You can sell all the Cripps Pink wood that you want, and if the purchasing grower is willing to sign onto the Pink Lady agreement he can market it as PL so long as it meets the contract standards. (Disclaimer: This is what I surmise is true, and I don’t know for sure.)

I think club apples impose other restrictions in their contracts, i.e., growers cannot sell their wood; I would imagine that if they develop any sports or new crosses they are restricted from marketing those, as well, but again, I don’t know. Just my wannabe lawyer rambling on …


#11

they are one and the same

as for minimum amount of pink, trees need to be planted far apart and with reflective foil beneath the trees, to permit a good amount of sunlight being ricocheted from a wide angle, to induce maxing out pigment formation.


#12

It’s my understanding that there are a number of apple varieties that may be marketed as “Pink Lady”, such as “lady in red” and “rosy glow”, along with “Cripps Pink”


#13

I have Kanzi apple. Never tasted Jazz but think they are similar since they are both crosses of Gala and Braeburn. I am in Europe though so not sure if you can get it in USA (If so, it might be a good alternative to Jazz)


#14

I just finished off the last Jazz in my frig. Been in there for several weeks…still amazing taste and texture after all this time.

I prefer the taste of Jazz to Kanzi though it is as you say very similar cultivar parents. [Royal Gala x Braeburn versus Gala x Braeburn respectively.] Kanzi’s show up in my market about a month or more after Jazz.


#15

I have had Jazz before and while good, it was just average or maybe a tick above. I just purchased some more though and they were INCREDIBLE! Super crisp / crunchy and amazingly juicy. I’d give anything for a piece of wood, but I suppose I’ll have to wait 20 years or so.
It is reportedly a cross between Royal Gala and Braeburn, but Axel at Cloud Forest claims it is a cross between Red Dougherty and Golden Delicious. In any case it’s a monumentally better apple than any of those single varieties.
Jazz is apparently just the brand name, the original cultivar name was Scifresh. Scifresh sounds like a apple that was developed in a test tube…lol.
I actually taste a note of grape Kool-Aid in it. Just went and bought some more at the same store. Was on sale for .99 lb too. Awesome apple!


#16

I bought a bag of Jazz at Walmart the other day. I thought they were excellent. Kids loved them too. They were small.


#17

I’ve had the same experience with jazz. Do you think it might be related to how long they’ve been in storage?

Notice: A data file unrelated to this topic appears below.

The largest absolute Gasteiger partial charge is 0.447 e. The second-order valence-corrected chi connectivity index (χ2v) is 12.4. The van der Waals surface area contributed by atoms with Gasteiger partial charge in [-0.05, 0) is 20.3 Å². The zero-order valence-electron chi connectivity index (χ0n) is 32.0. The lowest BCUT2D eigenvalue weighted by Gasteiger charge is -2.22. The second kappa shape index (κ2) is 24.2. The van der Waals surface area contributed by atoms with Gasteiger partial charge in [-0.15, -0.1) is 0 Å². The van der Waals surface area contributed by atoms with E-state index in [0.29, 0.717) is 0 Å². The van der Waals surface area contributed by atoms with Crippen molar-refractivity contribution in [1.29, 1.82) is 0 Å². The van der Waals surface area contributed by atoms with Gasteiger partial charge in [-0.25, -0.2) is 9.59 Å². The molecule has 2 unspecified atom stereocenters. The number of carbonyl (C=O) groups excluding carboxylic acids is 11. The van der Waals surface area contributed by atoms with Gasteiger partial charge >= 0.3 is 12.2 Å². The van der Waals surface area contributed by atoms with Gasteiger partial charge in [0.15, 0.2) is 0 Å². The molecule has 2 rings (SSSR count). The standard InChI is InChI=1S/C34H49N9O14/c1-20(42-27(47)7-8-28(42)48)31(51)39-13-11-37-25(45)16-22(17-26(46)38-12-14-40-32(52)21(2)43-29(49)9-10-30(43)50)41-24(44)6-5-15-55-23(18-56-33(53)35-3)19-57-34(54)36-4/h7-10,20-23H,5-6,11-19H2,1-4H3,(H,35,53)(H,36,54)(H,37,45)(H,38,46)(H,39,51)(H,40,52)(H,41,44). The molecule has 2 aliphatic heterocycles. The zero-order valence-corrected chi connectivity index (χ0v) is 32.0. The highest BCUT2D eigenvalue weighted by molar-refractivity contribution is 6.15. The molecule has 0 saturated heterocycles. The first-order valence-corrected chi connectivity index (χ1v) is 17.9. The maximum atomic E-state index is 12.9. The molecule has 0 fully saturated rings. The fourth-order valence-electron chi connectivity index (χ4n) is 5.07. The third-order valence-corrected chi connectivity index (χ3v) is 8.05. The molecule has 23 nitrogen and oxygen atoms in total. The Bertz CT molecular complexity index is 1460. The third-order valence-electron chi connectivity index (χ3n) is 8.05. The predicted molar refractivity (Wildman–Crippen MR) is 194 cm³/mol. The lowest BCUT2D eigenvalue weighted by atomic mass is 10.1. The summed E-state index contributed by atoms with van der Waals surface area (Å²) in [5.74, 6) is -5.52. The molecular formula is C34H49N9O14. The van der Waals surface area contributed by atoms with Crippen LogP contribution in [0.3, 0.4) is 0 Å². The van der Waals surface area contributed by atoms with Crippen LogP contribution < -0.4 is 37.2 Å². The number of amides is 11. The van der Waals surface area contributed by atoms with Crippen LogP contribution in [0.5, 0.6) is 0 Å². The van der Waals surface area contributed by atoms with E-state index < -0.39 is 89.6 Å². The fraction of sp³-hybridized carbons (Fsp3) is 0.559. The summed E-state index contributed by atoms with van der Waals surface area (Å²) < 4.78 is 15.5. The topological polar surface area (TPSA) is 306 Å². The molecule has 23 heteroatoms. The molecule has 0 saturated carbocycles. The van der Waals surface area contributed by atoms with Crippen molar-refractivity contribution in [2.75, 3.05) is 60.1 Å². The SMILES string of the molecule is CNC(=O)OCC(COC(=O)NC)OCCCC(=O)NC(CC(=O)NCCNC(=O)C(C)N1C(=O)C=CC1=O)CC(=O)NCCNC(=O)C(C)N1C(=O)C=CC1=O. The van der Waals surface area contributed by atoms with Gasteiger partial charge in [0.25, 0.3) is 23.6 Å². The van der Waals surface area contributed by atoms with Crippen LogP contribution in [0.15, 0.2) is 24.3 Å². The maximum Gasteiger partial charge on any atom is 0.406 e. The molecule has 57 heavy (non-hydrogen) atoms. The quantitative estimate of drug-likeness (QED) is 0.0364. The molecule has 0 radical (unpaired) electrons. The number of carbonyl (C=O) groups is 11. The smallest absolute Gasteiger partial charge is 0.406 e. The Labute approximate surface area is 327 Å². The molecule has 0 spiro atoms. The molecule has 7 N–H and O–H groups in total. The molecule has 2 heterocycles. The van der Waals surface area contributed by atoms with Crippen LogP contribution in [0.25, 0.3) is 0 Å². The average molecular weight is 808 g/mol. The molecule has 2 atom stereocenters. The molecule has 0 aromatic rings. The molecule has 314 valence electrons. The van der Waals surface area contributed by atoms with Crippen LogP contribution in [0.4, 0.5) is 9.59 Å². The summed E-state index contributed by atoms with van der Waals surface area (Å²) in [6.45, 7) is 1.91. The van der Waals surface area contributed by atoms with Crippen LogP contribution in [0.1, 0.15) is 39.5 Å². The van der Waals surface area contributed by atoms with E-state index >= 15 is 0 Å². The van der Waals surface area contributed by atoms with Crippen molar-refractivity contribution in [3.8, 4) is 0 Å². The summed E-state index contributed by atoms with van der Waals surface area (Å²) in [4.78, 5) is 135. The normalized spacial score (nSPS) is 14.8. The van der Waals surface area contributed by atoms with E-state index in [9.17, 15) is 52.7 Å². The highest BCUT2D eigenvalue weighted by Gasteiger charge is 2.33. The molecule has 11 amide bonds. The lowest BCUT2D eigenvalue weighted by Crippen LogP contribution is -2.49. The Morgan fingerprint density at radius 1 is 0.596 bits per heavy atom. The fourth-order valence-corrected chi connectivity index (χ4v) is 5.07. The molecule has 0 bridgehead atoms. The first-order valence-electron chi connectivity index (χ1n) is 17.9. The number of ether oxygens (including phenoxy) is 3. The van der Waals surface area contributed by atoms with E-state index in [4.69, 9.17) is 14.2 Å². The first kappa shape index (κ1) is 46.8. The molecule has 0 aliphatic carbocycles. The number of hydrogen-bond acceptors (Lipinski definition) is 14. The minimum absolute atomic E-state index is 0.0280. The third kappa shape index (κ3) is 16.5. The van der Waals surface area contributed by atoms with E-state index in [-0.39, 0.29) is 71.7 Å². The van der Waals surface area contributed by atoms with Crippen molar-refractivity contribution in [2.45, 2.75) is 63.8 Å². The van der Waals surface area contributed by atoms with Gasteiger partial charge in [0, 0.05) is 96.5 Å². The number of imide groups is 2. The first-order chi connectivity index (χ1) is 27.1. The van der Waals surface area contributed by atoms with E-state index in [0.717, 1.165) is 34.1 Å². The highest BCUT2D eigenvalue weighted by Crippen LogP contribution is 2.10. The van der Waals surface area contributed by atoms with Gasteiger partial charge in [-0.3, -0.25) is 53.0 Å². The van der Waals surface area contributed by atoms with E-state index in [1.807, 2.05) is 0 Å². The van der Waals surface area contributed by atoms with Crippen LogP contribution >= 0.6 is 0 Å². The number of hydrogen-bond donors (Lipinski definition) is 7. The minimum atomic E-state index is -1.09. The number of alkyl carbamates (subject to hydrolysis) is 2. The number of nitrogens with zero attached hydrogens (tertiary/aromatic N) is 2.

#18

Rob,

What do you think of Envy apple. My wife asked me to try one and it was crunchy and real sweet with a Fuji like aroma. One of the top apple in my opinion.

Tony


#19

Haldog…I think storage time along with other factors are almost always the reasons for vastly differing opinions on certain varieties. People imo generally DO like mostly the same apples. Crunchy, crisp, balanced (probably leaning towards sweet) and always juicy for the super premium category. My tastes (and that of my wife) are probably pretty much in line with the mainstream and there are really only a handful of apples that I’ve had that fit that criteria, with just a few other possibilities I haven’t had the opportunity to try yet. I continue to search the antiques, but so far I, nor anyone else, that I know of has found any real competitors to the new modern apples. Sadly, the new “thing” is to syndicate.


#20

Tony, I have had Envy and it was good. It was not what I’d consider great though, but again, I thought the same thing about Jazz, so who knows. It too is a product of a Royal Gala X Braeburn cross, and also a ENZA / Oppenheimer group introduction. One of our posters, Paul has written here about Kanzi, which is also a Braeburn X Royal Gala cross as a Belgian introduction and it was actually voted higher than Jazz.
I wonder, how is it that so many are using these two apples in their breeding programs all of a sudden. What do they know that we here at growing fruit clearly do not?
Honeycrisp is rightfully receiving most of the play here, but I’m shocked that such great offspring is produced from what is a very good variety crossed with a obscure almost antique.